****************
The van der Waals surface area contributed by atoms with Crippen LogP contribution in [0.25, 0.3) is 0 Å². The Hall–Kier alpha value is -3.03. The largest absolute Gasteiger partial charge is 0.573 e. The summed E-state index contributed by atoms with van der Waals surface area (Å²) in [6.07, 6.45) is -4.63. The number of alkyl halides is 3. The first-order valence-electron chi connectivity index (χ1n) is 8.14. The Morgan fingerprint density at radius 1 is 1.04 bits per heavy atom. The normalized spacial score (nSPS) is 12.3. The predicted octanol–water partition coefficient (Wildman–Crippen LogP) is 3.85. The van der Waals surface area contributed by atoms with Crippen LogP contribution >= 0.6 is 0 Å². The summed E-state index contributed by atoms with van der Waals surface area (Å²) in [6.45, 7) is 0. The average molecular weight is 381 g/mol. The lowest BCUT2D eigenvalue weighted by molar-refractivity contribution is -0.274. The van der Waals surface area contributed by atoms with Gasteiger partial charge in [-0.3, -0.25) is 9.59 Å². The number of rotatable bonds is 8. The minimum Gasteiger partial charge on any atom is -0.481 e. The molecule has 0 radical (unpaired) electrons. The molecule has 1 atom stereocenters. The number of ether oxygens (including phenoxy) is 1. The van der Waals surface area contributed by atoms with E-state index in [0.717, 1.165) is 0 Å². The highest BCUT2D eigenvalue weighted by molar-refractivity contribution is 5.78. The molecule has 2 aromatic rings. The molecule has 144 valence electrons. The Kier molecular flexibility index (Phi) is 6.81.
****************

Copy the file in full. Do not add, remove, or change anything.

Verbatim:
The van der Waals surface area contributed by atoms with Crippen LogP contribution in [0.25, 0.3) is 0 Å². The Hall–Kier alpha value is -3.03. The largest absolute Gasteiger partial charge is 0.573 e. The summed E-state index contributed by atoms with van der Waals surface area (Å²) in [6.07, 6.45) is -4.63. The number of alkyl halides is 3. The first-order valence-electron chi connectivity index (χ1n) is 8.14. The Morgan fingerprint density at radius 1 is 1.04 bits per heavy atom. The normalized spacial score (nSPS) is 12.3. The predicted octanol–water partition coefficient (Wildman–Crippen LogP) is 3.85. The van der Waals surface area contributed by atoms with Crippen LogP contribution >= 0.6 is 0 Å². The summed E-state index contributed by atoms with van der Waals surface area (Å²) in [6.45, 7) is 0. The average molecular weight is 381 g/mol. The lowest BCUT2D eigenvalue weighted by molar-refractivity contribution is -0.274. The van der Waals surface area contributed by atoms with Gasteiger partial charge in [-0.3, -0.25) is 9.59 Å². The number of rotatable bonds is 8. The minimum Gasteiger partial charge on any atom is -0.481 e. The molecule has 0 radical (unpaired) electrons. The molecule has 1 atom stereocenters. The number of ether oxygens (including phenoxy) is 1. The van der Waals surface area contributed by atoms with E-state index in [0.717, 1.165) is 0 Å². The highest BCUT2D eigenvalue weighted by molar-refractivity contribution is 5.78. The molecule has 2 aromatic rings. The molecule has 144 valence electrons. The Kier molecular flexibility index (Phi) is 6.81.